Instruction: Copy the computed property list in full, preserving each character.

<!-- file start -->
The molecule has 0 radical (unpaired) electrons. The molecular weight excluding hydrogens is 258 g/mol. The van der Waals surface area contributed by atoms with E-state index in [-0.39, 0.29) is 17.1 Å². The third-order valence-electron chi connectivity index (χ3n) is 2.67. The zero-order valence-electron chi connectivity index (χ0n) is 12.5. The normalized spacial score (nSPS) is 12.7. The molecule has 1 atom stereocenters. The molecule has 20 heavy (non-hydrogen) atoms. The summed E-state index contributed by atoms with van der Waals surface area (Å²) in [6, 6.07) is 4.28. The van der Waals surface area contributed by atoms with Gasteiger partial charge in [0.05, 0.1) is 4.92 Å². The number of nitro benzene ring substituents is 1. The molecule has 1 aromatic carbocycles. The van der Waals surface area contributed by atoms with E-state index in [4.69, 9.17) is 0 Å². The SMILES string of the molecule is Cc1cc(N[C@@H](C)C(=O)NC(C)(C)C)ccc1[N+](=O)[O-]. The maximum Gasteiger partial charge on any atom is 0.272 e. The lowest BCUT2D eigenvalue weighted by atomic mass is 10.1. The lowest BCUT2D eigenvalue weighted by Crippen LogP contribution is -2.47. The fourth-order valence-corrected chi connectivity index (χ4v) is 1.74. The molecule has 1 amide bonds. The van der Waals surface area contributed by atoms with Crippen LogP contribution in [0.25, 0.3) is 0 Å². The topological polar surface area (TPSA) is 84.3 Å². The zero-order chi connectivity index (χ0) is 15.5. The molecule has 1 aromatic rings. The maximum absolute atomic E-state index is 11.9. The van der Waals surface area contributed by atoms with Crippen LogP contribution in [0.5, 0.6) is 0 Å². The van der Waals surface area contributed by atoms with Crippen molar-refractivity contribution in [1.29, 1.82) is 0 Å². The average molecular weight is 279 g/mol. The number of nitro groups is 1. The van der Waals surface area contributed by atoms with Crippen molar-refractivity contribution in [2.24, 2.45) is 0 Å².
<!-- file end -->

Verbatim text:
The molecule has 0 radical (unpaired) electrons. The molecular weight excluding hydrogens is 258 g/mol. The van der Waals surface area contributed by atoms with E-state index in [-0.39, 0.29) is 17.1 Å². The third-order valence-electron chi connectivity index (χ3n) is 2.67. The zero-order valence-electron chi connectivity index (χ0n) is 12.5. The normalized spacial score (nSPS) is 12.7. The molecule has 1 atom stereocenters. The molecule has 20 heavy (non-hydrogen) atoms. The summed E-state index contributed by atoms with van der Waals surface area (Å²) in [6, 6.07) is 4.28. The van der Waals surface area contributed by atoms with Gasteiger partial charge in [0.05, 0.1) is 4.92 Å². The number of nitro benzene ring substituents is 1. The molecule has 1 aromatic carbocycles. The van der Waals surface area contributed by atoms with E-state index in [4.69, 9.17) is 0 Å². The SMILES string of the molecule is Cc1cc(N[C@@H](C)C(=O)NC(C)(C)C)ccc1[N+](=O)[O-]. The maximum Gasteiger partial charge on any atom is 0.272 e. The lowest BCUT2D eigenvalue weighted by atomic mass is 10.1. The lowest BCUT2D eigenvalue weighted by Crippen LogP contribution is -2.47. The fourth-order valence-corrected chi connectivity index (χ4v) is 1.74. The molecule has 1 amide bonds. The van der Waals surface area contributed by atoms with Crippen LogP contribution in [0.25, 0.3) is 0 Å². The topological polar surface area (TPSA) is 84.3 Å². The zero-order chi connectivity index (χ0) is 15.5. The molecule has 1 aromatic rings. The maximum absolute atomic E-state index is 11.9. The van der Waals surface area contributed by atoms with Crippen LogP contribution in [0.5, 0.6) is 0 Å². The van der Waals surface area contributed by atoms with Crippen molar-refractivity contribution in [1.29, 1.82) is 0 Å². The average molecular weight is 279 g/mol. The number of nitro groups is 1. The van der Waals surface area contributed by atoms with Crippen molar-refractivity contribution in [2.24, 2.45) is 0 Å².